In a further embodiment, multiple near-simultaneous disorders are considered in addition to primary atrial fibrillation. Primary atrial fibrillation is defined as the onset or progression of atrial fibrillation without obvious inciting identifiable cause. Secondary atrial fibrillation is defined as the onset or progression of atrial fibrillation (in a patient with or without a history of previously documented atrial fibrillation) from another disease process, such as congestive heart failure, myocardial ischemia, coronary insufficiency, respiratory insufficiency, specific identifiable electrophysiological abnormalities, and so forth. Other health disorders and diseases can potentially share the same forms of symptomatology as atrial fibrillation, such as myocardial ischemia, respiratory insufficiency, pneumonia, exacerbation of chronic bronchitis, renal failure, sleep-apnea, stroke, anemia, other cardiac arrhythmias, and so forth. If more than one abnormality is present, the relative sequence and magnitude of onset of abnormalities in the monitored measures becomes most important in sorting and prioritizing disease diagnosis and treatment.
Thus, if other disorders or diseases are being cross-referenced and diagnosed (block 141), their status is determined (block 142). In the described embodiment, the operations of ordering and prioritizing multiple near-simultaneous disorders (box 151) by the testing of threshold limits and analysis in a manner similar to congestive heart failure as described above, preferably in parallel to the present determination, is described in the related, commonly assigned U.S. Pat. No. 6,440,066, entitled “Automated Collection And Analysis Patient Care System And Method For Ordering And Prioritizing Multiple Health Disorders To Identify An Index Disorder,” issued Aug. 27, 2002, the disclosure of which is incorporated herein by reference. If atrial fibrillation is due to an obvious inciting cause, i.e., secondary atrial fibrillation, (block 143), an appropriate treatment regimen is adopted that includes treatment of secondary disorders, e.g., myocardial ischemia, respiratory insufficiency, and so forth (block 144), as well as atrial fibrillation if needed, and a suitable patient status indicator 127 for atrial fibrillation is provided (block 146) to the patient indicating diagnosis and management recommendations for both atrial fibrillation and inciting causes. Suitable devices and approaches to diagnosing and treating congestive heart failure, myocardial infarction, and respiratory insufficiency are described in related, commonly assigned U.S. Pat. No. 6,336,903, entitled “Automated Collection And Analysis Patient Care System And Method For Diagnosing And Monitoring Congestive Heart Failure And Outcomes Thereof,” issued Jan. 8, 2002; U.S. Pat. No. 6,368,284, entitled “Automated Collection And Analysis Patient Care System And Method For Diagnosing And Monitoring Myocardial Ischemia And Outcomes Thereof,” issued Apr. 9, 2002; and U.S. Pat. No. 6,398,728, entitled “Automated Collection And Analysis Patient Care System And Method For Diagnosing And Monitoring Respiratory Insufficiency And Outcomes Thereof,” issued Jun. 4, 2002, the disclosures of which are incorporated herein by reference.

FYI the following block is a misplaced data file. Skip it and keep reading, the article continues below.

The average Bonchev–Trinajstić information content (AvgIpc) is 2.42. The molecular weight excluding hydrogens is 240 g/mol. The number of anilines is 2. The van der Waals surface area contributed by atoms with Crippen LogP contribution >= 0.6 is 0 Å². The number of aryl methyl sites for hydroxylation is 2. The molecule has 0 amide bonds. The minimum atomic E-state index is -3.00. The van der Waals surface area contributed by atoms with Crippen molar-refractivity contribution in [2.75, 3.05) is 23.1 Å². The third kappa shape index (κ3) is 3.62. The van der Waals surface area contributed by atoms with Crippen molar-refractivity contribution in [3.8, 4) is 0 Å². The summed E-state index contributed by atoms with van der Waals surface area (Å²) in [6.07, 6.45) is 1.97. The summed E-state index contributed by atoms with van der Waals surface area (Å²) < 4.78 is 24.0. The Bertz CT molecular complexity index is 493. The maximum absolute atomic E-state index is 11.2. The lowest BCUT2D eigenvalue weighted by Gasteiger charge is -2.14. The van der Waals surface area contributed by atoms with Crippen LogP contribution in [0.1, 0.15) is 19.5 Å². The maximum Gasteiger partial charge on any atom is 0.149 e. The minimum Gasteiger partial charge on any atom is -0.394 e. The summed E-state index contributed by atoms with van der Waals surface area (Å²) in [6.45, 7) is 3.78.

Otherwise, if primary atrial fibrillation is indicated (block 143), a primary treatment regimen is followed (block 145). A patient status indicator 127 for atrial fibrillation is provided (block 146) to the patient regarding physical well-being, disease prognosis, including any determinations of disease onset, progression, regression, or status quo, and other pertinent medical and general information of potential interest to the patient.
Finally, in a further embodiment, if the patient submits a query to the server system 16 (block 147), the patient query is interactively processed by the patient query engine (block 148). Similarly, if the server elects to query the patient (block 149), the server query is interactively processed by the server query engine (block 150). The method then terminates if no further patient or server queries are submitted.
One suitable approach to performing the threshold tests uses a standard statistical linear regression technique using a least squares error fit. The least squares error fit can be calculated as follows:
y=β 0+β1 x (1)